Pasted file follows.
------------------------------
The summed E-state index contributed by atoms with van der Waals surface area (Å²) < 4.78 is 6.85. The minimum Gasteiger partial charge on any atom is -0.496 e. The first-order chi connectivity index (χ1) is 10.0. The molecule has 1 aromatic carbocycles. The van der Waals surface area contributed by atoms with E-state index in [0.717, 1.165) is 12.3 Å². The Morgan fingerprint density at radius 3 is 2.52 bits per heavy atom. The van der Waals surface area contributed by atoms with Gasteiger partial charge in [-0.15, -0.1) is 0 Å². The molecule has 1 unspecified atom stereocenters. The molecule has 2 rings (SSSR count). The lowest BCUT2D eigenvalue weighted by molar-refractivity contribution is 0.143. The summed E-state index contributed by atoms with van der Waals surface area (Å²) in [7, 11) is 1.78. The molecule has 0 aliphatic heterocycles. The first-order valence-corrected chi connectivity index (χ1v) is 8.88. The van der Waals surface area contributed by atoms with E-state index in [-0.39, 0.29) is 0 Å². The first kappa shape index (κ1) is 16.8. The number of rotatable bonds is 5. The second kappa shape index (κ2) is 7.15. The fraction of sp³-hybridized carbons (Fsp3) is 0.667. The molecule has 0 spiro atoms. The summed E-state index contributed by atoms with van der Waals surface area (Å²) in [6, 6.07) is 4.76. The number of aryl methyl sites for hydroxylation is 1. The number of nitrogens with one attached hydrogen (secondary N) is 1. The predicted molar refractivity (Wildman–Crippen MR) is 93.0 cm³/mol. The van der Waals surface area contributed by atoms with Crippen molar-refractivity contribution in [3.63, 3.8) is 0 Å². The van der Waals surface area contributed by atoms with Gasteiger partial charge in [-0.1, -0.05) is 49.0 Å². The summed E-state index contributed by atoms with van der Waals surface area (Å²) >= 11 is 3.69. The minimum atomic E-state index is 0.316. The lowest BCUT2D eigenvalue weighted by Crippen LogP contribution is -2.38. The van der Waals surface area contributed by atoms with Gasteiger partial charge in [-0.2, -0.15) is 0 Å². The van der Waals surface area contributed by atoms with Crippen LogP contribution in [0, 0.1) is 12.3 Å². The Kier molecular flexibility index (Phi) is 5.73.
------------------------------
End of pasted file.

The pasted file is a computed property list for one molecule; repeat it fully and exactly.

The summed E-state index contributed by atoms with van der Waals surface area (Å²) < 4.78 is 6.85. The minimum Gasteiger partial charge on any atom is -0.496 e. The first-order chi connectivity index (χ1) is 10.0. The molecule has 1 aromatic carbocycles. The van der Waals surface area contributed by atoms with E-state index in [0.717, 1.165) is 12.3 Å². The Morgan fingerprint density at radius 3 is 2.52 bits per heavy atom. The van der Waals surface area contributed by atoms with Gasteiger partial charge in [-0.15, -0.1) is 0 Å². The molecule has 1 unspecified atom stereocenters. The molecule has 2 rings (SSSR count). The lowest BCUT2D eigenvalue weighted by molar-refractivity contribution is 0.143. The summed E-state index contributed by atoms with van der Waals surface area (Å²) in [7, 11) is 1.78. The molecule has 0 aliphatic heterocycles. The first-order valence-corrected chi connectivity index (χ1v) is 8.88. The van der Waals surface area contributed by atoms with E-state index in [-0.39, 0.29) is 0 Å². The first kappa shape index (κ1) is 16.8. The number of rotatable bonds is 5. The second kappa shape index (κ2) is 7.15. The fraction of sp³-hybridized carbons (Fsp3) is 0.667. The molecule has 0 spiro atoms. The summed E-state index contributed by atoms with van der Waals surface area (Å²) in [6, 6.07) is 4.76. The number of aryl methyl sites for hydroxylation is 1. The number of nitrogens with one attached hydrogen (secondary N) is 1. The predicted molar refractivity (Wildman–Crippen MR) is 93.0 cm³/mol. The van der Waals surface area contributed by atoms with Crippen molar-refractivity contribution in [3.63, 3.8) is 0 Å². The van der Waals surface area contributed by atoms with Gasteiger partial charge in [-0.1, -0.05) is 49.0 Å². The summed E-state index contributed by atoms with van der Waals surface area (Å²) >= 11 is 3.69. The minimum atomic E-state index is 0.316. The lowest BCUT2D eigenvalue weighted by Crippen LogP contribution is -2.38. The van der Waals surface area contributed by atoms with Gasteiger partial charge in [-0.2, -0.15) is 0 Å². The van der Waals surface area contributed by atoms with Crippen LogP contribution in [0, 0.1) is 12.3 Å². The Kier molecular flexibility index (Phi) is 5.73.